Showing off the handcuffed suspects at a Baghdad press conference, Interior Minister Jawad al-Bolani told reporters he is confident the men will be found guilty, citing their alleged confessions, documents and video found at their homes that he said showed their earlier attacks and plans to carry out new ones.
He did not say when the men were arrested, but described them as operatives of the Islamic State of Iraq, an al-Qaida wing, who were based in Iraq's Sunni-dominated western Anbar province.
"Today, we will send those criminals and the investigation results to the courts that will sentence them to death," al-Bolani, a Shiite Muslim, told reporters. "Our demand is not to delay the carrying out of the executions against these criminals so that to deter terrorist and criminal elements."
The prisoners, who were wearing orange jumpsuits, were silent throughout the news conference.
Al-Bolani, who is lobbying to keep his job as Iraq's leaders vie for top ministry posts in the new government, said sentencing the men to death quickly would ensure they are not released by security forces.
He said swift execution, as many Iraqis demand for terrorists, also would serve as a deterrent to insurgents. Al-Bolani wore a black-and-white tribal headdress at Thursday's announcement - a nod to several Anbar sheiks who were in the audience.
His comments appear to belie millions of dollars the U.S. has spent trying to implore the rule of law on Iraq, in part by making sure detainees get a fair trial.
Abdul-Rahman Najim al-Mashhadani, head of the Hammurabi Human Rights Organization that has been helping reform Iraq's judicial system, scoffed at al-Bolani's comments and predicted at least some of the suspects would be found not guilty.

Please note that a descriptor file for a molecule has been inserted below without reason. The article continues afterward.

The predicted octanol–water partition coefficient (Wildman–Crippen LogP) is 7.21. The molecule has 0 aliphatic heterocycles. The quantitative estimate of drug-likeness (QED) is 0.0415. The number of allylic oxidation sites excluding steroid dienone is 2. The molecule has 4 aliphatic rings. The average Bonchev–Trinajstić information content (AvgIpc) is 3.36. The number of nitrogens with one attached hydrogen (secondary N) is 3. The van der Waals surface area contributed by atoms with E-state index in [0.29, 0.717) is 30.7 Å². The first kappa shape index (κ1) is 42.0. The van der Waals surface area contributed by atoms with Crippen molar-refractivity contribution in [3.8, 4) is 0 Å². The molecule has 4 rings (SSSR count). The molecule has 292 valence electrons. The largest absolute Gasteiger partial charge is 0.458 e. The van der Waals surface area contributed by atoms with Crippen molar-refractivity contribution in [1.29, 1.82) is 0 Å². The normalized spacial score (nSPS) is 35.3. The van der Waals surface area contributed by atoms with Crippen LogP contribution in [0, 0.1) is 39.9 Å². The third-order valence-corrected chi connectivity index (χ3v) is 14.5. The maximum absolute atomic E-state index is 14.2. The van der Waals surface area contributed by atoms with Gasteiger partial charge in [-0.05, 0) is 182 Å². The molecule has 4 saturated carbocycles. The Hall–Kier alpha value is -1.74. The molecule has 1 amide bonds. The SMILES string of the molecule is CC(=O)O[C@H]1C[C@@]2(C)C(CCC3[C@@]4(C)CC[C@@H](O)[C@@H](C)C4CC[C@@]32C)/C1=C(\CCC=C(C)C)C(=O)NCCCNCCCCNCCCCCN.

"Verdicts should be issued by courts, not by ministers who should be confined to the powers given to them only, especially if they are in the outgoing government," al-Mashhadani said.
Authorities said one of the suspects was tasked with recruiting foreign fighters to launch attacks in Iraq, such as the Oct. 31 siege on a Catholic church in Baghdad that left 68 dead and is believed to have been carried out by men with north African accents.
Iraq had earlier announced the arrests of 14 suspected in the bloody church siege. Officials said those detainees were related to Thursday's 39 suspects only through shared support of al-Qaida.
Al-Bolani said the recruitment was unsuccessful, adding: "Al-Qaida in Iraq has failed in recruiting non-Iraq or Arab members who used to come from different countries."
His remarks came as the Defense Ministry spokesman announced the capture of a Moroccan fighter in a raid in the northern city of Mosul. The spokesman, Maj. Gen. Mohammed al-Askari, said two fighters who were killed in the Thursday morning raid were not from Iraq.
Also in Mosul, police and hospitals officials said gunmen killed a young man and an 18-year-old woman in separate attacks in the city, a former al-Qaida haven. And in the western Baghdad suburb of Abu Ghraib, police said gunmen killed the wife of a member of the Sahwa, or Awakening Council - a Sunni militia that is backed by the government.
Two employees of Abu Ghraib's water treatment plant were killed and a third was injured in a morning bomb there, police said. And separate rush-hour roadside bombing in Baghdad wounded 12 people, including five policemen, authorities said. All officials spoke on condition of anonymity because they were not authorized to brief the media.
Violence has dropped dramatically but bombings and shootings still occur almost every day, and Iraqi security forces have faced heightened threats across the country as U.S. troops prepare to leave.
Associated Press Writers Lara Jakes in Baghdad and Sameer N. Yacoub in Amman, Jordan, contributed to this report.